Jul 22, 2013

'Conjuring' belief in demons


Forty years after The Exorcist made $441 million and lodged itself in the American imagination, the latest cast-out-demons based-on-a-true-story film hit theaters this weekend. The writers and director are hoping the $20 million production called The Conjuring makes some money -- and gets some viewers seriously considering demonic realities. 

"People should never be ignorant of demonic forces and think it can't happen to them," said Chad Hayes, one of the screenwriters. 

Chad and his twin brother and co-writer Carey Hayes have been adamant about the connection between their faith and this horror film, a connection which has pretty seamlessly blended with some of the studios' promotional efforts. The film's distributor, New Line Cinema, has subcontracted with Grace Hill Media for a specific faith-market campaign. The company arranged advance screenings for faith groups, including groups of priests, and has made the writer-brothers and the real-life exorcists available to the religious press.

The people behind this film hope those who believe in demons go to theaters and watch. Chad Hayes, for example, said, "Men and women of faith should see this film because they will see the power that only God holds to overcome evil. They can be witnesses to that moment of darkness that only the power of God can defeat."

The people behind the film don't only want believers to go and see it, but one way to market it to believers it to talk about how the product will be powerful and especially spiritually useful for those who don't believe. This is part of why there's all this talk about the reality of demonic forces. It's aimed at those who like their scary narratives to teeter on the question, "is it real?," and also at those who think it is real and want to believe that such a film could transform the beliefs of others.

That evangelical message is clear enough that some reviewers are reacting to it. At Salon, the film has been dubbed "one of the cleverest and most effective right-wing Christian films of recent years," which is not framed as a compliment.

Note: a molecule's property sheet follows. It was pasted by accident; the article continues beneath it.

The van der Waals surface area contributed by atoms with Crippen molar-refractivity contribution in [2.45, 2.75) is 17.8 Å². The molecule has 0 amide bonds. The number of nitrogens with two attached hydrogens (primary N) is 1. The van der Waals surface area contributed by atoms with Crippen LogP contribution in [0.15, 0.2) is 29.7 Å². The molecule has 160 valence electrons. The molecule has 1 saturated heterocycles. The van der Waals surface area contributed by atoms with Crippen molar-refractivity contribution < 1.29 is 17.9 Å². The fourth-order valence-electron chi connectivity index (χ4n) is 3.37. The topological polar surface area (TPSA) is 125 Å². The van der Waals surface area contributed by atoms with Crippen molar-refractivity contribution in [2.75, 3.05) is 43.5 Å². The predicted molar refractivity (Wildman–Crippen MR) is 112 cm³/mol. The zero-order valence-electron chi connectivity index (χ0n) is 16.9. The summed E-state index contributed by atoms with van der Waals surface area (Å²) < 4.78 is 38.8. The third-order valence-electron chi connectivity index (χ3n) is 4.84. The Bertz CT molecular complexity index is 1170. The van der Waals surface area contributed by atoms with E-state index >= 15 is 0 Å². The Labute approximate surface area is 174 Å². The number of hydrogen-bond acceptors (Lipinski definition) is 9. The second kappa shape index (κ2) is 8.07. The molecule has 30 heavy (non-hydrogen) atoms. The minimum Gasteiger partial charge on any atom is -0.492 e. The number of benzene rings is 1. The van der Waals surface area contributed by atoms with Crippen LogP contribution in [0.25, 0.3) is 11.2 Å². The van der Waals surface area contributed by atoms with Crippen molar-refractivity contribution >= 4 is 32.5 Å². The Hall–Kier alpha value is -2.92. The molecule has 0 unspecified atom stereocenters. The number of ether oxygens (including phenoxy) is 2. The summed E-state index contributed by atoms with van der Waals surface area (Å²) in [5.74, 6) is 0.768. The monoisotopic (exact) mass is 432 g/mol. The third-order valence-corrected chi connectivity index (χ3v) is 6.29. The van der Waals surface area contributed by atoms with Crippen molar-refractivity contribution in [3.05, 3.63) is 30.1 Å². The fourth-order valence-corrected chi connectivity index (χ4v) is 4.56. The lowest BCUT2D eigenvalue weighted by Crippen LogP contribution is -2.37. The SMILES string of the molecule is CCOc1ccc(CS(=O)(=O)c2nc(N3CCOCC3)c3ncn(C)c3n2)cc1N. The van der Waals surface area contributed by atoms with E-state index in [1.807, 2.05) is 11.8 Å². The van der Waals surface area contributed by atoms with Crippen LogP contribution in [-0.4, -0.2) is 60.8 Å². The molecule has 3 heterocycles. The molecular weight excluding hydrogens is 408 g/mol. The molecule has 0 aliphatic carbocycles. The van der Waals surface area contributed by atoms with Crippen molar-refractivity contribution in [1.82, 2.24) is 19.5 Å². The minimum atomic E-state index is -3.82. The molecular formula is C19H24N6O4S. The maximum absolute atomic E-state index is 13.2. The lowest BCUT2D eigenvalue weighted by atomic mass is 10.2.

At a recent screening, the director reportedly spent some time trying to persuade incredulous critics of the film's serious intent. The final words on the screen, too, from one of the real-life exorcists involved in the real-life version of the film's fictionalized events, emphasize this point:
Diabolical forces are formidable. These forces are eternal and they exist today. The fairy tale is true. The devil exists. God exists. And for us, as people, our very destiny hinges upon which one we elect to follow.
Whether or not they believe in The Conjuring, marketing a movie to people who believe in demons isn't a bad idea.

For one thing, there's a good number of them. There's not a lot of really solid information on exactly how many, but one poll reported that 41 percent of Americans agreed with the the idea that demons exist, and another, which just looked at self-identified Christians, put the number at 64 percent of Christians, which is about 48 percent of the general population. That works out to more than 150 million Americans as the potential market for this marketing campaign of this movie, plus, presumably, the people they know and think might be somewhere on the edge of possible belief.

For another thing, appealing to religious audiences has paid off in recent years. There are success stories inspiring this marketing drive: The Passion of the Christ, The Blind Side, Fireproof, and others. Add the successes of faith-"infused" TV shows that have fared so well lately, Duck Dynasty, The Bible, etc., and the people who decide what movies get made are going to pay attention. And they are: At this year's Annual Faith and Values Awards Gala and Report to the Entertainment Industry, a Hollywood affair celebrating films pitched as faith-friendly and making lots and lots of money for it, marketing strategists were saying they could sell anything that is faith friendly. It was reported that in the last 21 years the number of films classified as having "at least some Christian, redemptive content" has grown from about 10 percent of the movies produced to nearly 57 percent, but there is still demand for more.

It turns out religious right's efforts to demonstrate the economic strength of conservative Christians actually worked. If not with boycotts, then with theater tickets and big buckets of popcorn.

According to Carey Hayes, "the essence of this movie is, God wins."

One could say the same of The Exorcist, of course. That's what these movies do: God wins, demons are dramatized, some segment of the audience wonders if maybe that fictionally depicted reality is really real, and others say yes, yes!, and a bunch of money is made and more such stories are put into production.

The Conjuring continued that tradition this weekend, pulling in box office receipts worth $41.5 million,  earning more than twice what it cost with just it's North American debut.